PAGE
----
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  16. jinksy...wonderful! Give us more of these superb stories please.

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  17. Your dad's face just oozes fun in that picture. And you are just too cute ;-)

    And uhm, that's my excuse too when I post things I've already posted earlier. It's not me who's getting a little demented... It's definitely the audience that needs reminding now and again. LOL

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  18. good story and photos. i feel so out of words coming so late to the party.

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  19. A very good lesson learned well....and lucky you didn't burn the house down too! My hubby and his sisters did with their first attempt of striking a match, which set off a stack of papers on fire and their solution was to stuff it all in a closet and close the door. OOPS! BTW my grandma's name was Ada also! They got the name from her father's initials!

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  20. Oh, the stories you can tell, eh? And what a wonderful photograph of your Dad.

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  21. Two fine photos that really capture their spirits well.

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  22. Having known your Dad, I can say that he REALLY was a lovely, kind and gentle giant. The one quality that I always remember about him was his humility and sense of duty - I think that that attribute was valued in those days. He gave up his chance to go to Art College to support his widowed mother and siblings at the age of fourteen.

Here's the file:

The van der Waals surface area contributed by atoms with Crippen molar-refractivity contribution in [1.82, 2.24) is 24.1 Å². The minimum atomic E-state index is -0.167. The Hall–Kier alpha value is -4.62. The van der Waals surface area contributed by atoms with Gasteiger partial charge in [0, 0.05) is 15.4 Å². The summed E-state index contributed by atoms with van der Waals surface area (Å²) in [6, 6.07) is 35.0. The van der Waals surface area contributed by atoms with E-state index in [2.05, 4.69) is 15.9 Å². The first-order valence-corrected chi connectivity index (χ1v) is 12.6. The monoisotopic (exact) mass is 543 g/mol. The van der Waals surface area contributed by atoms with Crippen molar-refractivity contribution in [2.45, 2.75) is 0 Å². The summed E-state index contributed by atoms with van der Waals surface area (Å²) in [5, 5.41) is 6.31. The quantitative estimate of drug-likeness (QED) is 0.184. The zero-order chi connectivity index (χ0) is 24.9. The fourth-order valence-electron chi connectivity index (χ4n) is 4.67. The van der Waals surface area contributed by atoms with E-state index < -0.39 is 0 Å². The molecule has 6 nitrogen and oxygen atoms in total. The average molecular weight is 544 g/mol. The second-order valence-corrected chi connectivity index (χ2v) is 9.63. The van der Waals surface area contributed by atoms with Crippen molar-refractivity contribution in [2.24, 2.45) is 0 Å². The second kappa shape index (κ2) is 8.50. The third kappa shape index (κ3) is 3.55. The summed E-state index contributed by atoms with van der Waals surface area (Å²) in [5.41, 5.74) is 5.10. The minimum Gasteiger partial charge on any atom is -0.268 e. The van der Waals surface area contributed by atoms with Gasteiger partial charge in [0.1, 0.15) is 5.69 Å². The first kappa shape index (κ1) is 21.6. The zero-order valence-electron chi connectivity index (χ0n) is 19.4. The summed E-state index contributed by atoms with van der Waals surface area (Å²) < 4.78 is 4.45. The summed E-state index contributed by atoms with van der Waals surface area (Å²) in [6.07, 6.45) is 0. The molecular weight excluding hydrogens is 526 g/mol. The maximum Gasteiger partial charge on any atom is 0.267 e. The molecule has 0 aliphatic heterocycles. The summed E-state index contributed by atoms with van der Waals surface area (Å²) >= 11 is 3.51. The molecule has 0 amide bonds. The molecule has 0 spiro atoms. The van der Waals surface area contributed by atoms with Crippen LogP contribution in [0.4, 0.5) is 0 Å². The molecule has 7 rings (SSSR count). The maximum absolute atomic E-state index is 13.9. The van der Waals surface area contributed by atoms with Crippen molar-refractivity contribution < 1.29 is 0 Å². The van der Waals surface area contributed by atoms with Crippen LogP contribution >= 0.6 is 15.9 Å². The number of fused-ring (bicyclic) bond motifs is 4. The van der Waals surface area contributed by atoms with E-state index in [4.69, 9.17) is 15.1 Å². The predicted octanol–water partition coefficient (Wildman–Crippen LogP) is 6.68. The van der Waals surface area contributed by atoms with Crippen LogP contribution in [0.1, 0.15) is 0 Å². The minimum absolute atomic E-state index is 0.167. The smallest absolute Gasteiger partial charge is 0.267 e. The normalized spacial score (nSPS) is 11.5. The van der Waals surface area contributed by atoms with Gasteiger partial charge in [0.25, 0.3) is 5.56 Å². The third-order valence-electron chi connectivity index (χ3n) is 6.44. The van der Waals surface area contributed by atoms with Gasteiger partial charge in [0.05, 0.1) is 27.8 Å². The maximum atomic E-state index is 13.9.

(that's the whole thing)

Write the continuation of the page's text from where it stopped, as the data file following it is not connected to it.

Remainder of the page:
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  23. lucky for you that you never got hooked on smoking, a problem i have to deal with...
    loved the story,
    and may i say:
    damn handsome people in your family!!
    :)~
    HUGZ

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  24. If you had to distill the essence of what I think Sepia Saturday is all about - this is it. Those old photographs, those remembered incidents : saved forever - and shared with others.

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  25. Jinksy
    I'll never say never
    You know that can't be
    For the stories you tell us
    Just fill us with glee!

    Honest...ly

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  26. Your dad looks every inch the sailor!

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  27. Great photo of your dad. As a smoker, I guarantee there would have been just the tiniest bit less happy in his face had the cigarette not been there. This is not to say they're good things, overall, but those who smoke 'em do get pleasure from 'em at the time.

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  28. I have to say, your father looks every bit the artist he was! Cigarette or no, it's a great photo and your father was very handsome. What fun memories you shared along with the photo of you and your grandmother. You were a cutie with the look of an adventurous child.